Ben Carson called for a “holistic” approach to addressing the nation’s affordable housing crisis as he offered his first extensive look at his housing vision for the country.
A retired pediatric neurosurgeon with little housing and government experience, he hammered the need for more public-private partnerships.
“The place where there is a lot of money is in the private sector. What we have to concentrate on is helping the private sector to recognize that, in the long run, the private sector does better when we develop all of our people,” Carson said.
President-elect Donald Trump’s pick to head the Department of Housing and Urban Development (HUD), Carson appeared before the Senate Committee on Banking, Housing and Urban Affairs today as part of his confirmation process.
He explained that his holistic approach comes from his years as a neurosurgeon. “Don’t just look at the tumor that somebody has in their brain but look at the whole person,” he said. “How can you bring health to this entire individual? How can you then put them into an environment where they can thrive? That’s the same principles I’m looking at here.”
That’s why he wants to emphasize education and health as well as housing. He voiced the possibility of bringing more clinics to neighborhoods.
During the session, Carson tried to allay concerns that he opposes fair housing efforts and would take a hard line on moving people off long-standing assistance programs.
Sen. Sherrod Brown (D-Ohio) asked Carson to explain comments he made in a controversial 2015 Washington Times article
Carson said his position has been distorted. “I don’t have any problem whatsoever with affirmative action or integration. I have no problem with that at all. But, I do have a problem with people on high dictating it when they don’t know anything about what’s going on in the area. We have local HUD officials and we have people who can assess what the problems are in their area and working with local officials can come up with much better solutions than one-size-fits-all, cookie-cutter programs from people in Washington, D.C.”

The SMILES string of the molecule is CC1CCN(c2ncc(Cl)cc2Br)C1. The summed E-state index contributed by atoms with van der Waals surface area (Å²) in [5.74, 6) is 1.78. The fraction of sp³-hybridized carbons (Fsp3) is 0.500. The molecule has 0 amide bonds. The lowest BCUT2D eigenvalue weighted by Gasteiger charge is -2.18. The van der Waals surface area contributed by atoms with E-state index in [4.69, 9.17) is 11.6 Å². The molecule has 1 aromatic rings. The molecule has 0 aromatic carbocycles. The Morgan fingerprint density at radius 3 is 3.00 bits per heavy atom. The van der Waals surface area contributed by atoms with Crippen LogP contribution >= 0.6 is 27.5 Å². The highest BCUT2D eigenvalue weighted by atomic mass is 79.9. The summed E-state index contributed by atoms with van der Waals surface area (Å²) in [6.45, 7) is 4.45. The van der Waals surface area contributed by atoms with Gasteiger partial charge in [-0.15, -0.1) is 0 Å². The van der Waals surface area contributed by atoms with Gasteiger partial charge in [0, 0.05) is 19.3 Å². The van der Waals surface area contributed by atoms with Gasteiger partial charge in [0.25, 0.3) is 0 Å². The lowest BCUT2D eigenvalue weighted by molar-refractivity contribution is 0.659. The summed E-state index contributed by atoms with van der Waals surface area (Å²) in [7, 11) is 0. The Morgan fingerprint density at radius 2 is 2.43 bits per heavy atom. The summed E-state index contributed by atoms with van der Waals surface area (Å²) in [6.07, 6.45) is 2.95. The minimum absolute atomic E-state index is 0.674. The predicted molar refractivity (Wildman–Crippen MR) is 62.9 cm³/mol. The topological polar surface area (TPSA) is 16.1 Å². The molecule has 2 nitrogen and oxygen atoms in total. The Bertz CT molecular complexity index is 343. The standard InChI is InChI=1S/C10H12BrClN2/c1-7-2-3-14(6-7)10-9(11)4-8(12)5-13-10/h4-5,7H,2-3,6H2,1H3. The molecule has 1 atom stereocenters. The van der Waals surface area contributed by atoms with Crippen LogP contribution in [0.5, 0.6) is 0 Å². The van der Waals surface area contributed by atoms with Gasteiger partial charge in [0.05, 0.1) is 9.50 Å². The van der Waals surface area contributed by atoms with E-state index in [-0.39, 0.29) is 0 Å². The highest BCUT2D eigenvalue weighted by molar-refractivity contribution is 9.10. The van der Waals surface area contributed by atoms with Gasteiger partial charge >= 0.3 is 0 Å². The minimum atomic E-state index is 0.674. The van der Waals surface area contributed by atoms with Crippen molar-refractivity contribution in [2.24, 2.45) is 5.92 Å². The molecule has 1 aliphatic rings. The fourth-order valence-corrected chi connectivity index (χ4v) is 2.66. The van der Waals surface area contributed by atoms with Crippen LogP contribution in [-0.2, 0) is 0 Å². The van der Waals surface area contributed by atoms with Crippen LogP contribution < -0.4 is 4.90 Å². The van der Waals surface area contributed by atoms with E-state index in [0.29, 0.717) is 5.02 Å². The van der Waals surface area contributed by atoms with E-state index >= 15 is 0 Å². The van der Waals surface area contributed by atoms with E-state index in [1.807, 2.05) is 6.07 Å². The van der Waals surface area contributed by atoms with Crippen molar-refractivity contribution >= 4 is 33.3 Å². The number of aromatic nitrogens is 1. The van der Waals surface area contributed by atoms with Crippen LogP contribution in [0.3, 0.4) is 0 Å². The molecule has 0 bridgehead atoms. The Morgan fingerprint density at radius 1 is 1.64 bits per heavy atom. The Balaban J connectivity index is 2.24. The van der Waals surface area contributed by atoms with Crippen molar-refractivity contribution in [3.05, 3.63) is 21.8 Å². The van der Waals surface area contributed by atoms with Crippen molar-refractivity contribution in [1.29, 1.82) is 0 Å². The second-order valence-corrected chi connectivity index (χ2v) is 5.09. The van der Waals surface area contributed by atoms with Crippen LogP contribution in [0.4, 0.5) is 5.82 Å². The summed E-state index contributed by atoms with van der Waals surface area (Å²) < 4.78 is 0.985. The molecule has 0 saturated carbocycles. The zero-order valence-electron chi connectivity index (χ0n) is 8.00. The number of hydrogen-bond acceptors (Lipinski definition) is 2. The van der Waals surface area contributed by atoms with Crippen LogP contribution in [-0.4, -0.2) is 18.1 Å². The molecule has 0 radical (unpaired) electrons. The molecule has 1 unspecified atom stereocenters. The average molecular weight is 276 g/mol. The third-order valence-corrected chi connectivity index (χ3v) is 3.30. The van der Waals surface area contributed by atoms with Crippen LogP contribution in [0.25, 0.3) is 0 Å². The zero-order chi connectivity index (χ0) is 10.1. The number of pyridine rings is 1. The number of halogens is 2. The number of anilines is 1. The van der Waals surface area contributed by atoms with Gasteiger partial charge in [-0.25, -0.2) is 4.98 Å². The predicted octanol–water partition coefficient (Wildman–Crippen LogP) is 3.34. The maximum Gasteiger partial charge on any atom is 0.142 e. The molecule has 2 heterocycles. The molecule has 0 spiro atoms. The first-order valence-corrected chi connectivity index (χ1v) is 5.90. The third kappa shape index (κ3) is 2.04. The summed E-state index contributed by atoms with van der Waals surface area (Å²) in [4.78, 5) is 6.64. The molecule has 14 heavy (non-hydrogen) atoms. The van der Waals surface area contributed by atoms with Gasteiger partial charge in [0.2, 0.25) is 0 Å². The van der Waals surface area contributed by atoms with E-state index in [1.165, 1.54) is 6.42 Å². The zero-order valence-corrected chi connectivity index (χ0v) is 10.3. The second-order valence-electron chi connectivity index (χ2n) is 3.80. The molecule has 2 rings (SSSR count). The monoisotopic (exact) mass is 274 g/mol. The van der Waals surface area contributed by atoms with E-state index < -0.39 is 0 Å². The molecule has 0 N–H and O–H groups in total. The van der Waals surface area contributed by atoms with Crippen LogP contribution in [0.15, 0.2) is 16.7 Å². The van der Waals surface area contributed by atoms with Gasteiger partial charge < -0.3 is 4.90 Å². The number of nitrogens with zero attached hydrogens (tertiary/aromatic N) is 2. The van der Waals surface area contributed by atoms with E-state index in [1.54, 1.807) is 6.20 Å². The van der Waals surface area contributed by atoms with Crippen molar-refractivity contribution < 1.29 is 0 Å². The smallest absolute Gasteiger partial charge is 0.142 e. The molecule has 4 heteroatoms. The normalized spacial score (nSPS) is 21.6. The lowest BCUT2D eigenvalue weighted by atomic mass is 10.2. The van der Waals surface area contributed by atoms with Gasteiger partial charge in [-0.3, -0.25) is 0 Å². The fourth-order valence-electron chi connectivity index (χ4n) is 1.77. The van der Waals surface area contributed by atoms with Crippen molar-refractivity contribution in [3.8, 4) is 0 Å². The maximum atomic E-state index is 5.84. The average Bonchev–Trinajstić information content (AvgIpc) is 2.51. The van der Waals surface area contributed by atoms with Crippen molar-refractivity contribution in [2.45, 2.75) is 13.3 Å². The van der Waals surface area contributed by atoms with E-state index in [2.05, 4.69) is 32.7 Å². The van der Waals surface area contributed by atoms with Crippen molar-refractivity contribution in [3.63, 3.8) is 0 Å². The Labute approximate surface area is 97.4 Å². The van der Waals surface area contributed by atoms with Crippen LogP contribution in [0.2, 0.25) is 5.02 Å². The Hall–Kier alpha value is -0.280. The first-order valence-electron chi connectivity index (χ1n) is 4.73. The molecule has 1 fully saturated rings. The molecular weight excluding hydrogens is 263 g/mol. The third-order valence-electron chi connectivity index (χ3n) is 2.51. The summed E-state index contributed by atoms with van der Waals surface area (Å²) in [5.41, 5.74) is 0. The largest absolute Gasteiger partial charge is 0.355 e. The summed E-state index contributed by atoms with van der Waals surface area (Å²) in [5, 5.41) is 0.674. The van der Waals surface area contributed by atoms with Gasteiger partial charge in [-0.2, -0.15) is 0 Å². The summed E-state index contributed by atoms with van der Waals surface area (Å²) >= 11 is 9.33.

“Your objection is not to affirmatively further (fair housing), your objection is whether that’s done from Washington or the HUD office in Columbus, Ohio?” asked Brown.
“My objection is central dictation to people’s live,” Carson responded.
Brown also pressed Carson on whether he believed HUD has a duty to promote equal access to housing opportunities for lesbian, gay, bisexual, and transgender people.
“If confirmed in this position, of course I would enforce all the laws of the land,” he said. But, Carson seemed to go on to say that he believes the LGBT community is getting additional rights.
“I believe that all Americans regardless of any of the things that you mentioned should be protected by the law,” he said. “What I have mentioned in the past is the fact that no one gets extra rights. Extra rights mean you get to redefine everything for everybody else.”
The nearly three-hour hearing was largely cordial, but there were a few pointed exchanges with Democratic leaders.
Sen. Bob Menendez (D-N.J.) questioned whether Carson’s views make him a match for HUD. “Do you truly believe in the mission of HUD? For instance, should the government continue to provide rental assistance to the more than 4.5 million low-income households across this country who are currently receiving it and use that to find a place to call home?”
Other critics have also expressed concerns that Carson does not support many of the agency’s core programs.
“I think the rental assistance program is essential, and what I have said if you’ve been reading my writings is that when it comes to entitlement programs it is cruel and unusual punishment to withdraw those programs before you provide an alternative route,” said Carson, who earlier shared his rise out of poverty in Detroit.
Sen. Elizabeth Warren (D-Mass.) asked for assurance that not $1 of HUD funding would go to the pockets of Trump and his family, who are involved in housing development.
Carson said he will manage the agency in a way that benefits the American people. “If there happens to be an extraordinarily good program that’s working for millions of people, and it turns out that someone you are targeting is going to gain $10 from it, am I going to say, ‘no the rest of you Americans can’t have it?’ I think logic and common sense probably would be the best way.”
On the homeownership side, Carson was asked by Sen. Dean Heller (R-Nev.) if he believes in protecting the 30-year home loan mortgage.
Carson said the 30-year mortgage has enabled millions to achieve the American dream and “there are a number of ways to preserve that dream.” He also said he supports some type of “backstop” like Fannie Mae and Freddie Mac but is in favor of introducing more private entities into the market.